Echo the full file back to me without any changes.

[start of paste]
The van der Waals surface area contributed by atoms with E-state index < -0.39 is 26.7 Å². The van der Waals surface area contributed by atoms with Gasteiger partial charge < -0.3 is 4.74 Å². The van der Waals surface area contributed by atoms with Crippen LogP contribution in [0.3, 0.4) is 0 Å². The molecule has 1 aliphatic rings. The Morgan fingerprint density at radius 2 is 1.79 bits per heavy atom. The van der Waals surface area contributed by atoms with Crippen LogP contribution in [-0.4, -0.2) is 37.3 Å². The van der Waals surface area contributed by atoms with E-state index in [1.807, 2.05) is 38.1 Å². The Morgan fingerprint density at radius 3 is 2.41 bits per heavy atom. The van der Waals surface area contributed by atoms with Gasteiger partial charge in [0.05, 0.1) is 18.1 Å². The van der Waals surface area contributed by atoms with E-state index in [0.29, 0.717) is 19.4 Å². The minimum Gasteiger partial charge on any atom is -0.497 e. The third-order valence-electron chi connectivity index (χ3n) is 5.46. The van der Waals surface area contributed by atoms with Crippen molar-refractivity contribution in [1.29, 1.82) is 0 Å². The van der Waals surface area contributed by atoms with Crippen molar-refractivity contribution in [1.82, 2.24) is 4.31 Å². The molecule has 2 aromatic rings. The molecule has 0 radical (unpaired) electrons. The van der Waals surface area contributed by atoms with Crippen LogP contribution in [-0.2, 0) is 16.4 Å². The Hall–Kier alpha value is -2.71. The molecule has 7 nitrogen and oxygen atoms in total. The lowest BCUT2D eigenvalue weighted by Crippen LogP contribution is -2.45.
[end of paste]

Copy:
The van der Waals surface area contributed by atoms with E-state index < -0.39 is 26.7 Å². The van der Waals surface area contributed by atoms with Gasteiger partial charge < -0.3 is 4.74 Å². The van der Waals surface area contributed by atoms with Crippen LogP contribution in [0.3, 0.4) is 0 Å². The molecule has 1 aliphatic rings. The Morgan fingerprint density at radius 2 is 1.79 bits per heavy atom. The van der Waals surface area contributed by atoms with Crippen LogP contribution in [-0.4, -0.2) is 37.3 Å². The van der Waals surface area contributed by atoms with E-state index in [1.807, 2.05) is 38.1 Å². The Morgan fingerprint density at radius 3 is 2.41 bits per heavy atom. The van der Waals surface area contributed by atoms with Gasteiger partial charge in [0.05, 0.1) is 18.1 Å². The van der Waals surface area contributed by atoms with E-state index in [0.29, 0.717) is 19.4 Å². The minimum Gasteiger partial charge on any atom is -0.497 e. The third-order valence-electron chi connectivity index (χ3n) is 5.46. The van der Waals surface area contributed by atoms with Crippen molar-refractivity contribution in [1.29, 1.82) is 0 Å². The van der Waals surface area contributed by atoms with Crippen molar-refractivity contribution in [1.82, 2.24) is 4.31 Å². The molecule has 2 aromatic rings. The molecule has 0 radical (unpaired) electrons. The van der Waals surface area contributed by atoms with Crippen LogP contribution in [-0.2, 0) is 16.4 Å². The Hall–Kier alpha value is -2.71. The molecule has 7 nitrogen and oxygen atoms in total. The lowest BCUT2D eigenvalue weighted by Crippen LogP contribution is -2.45.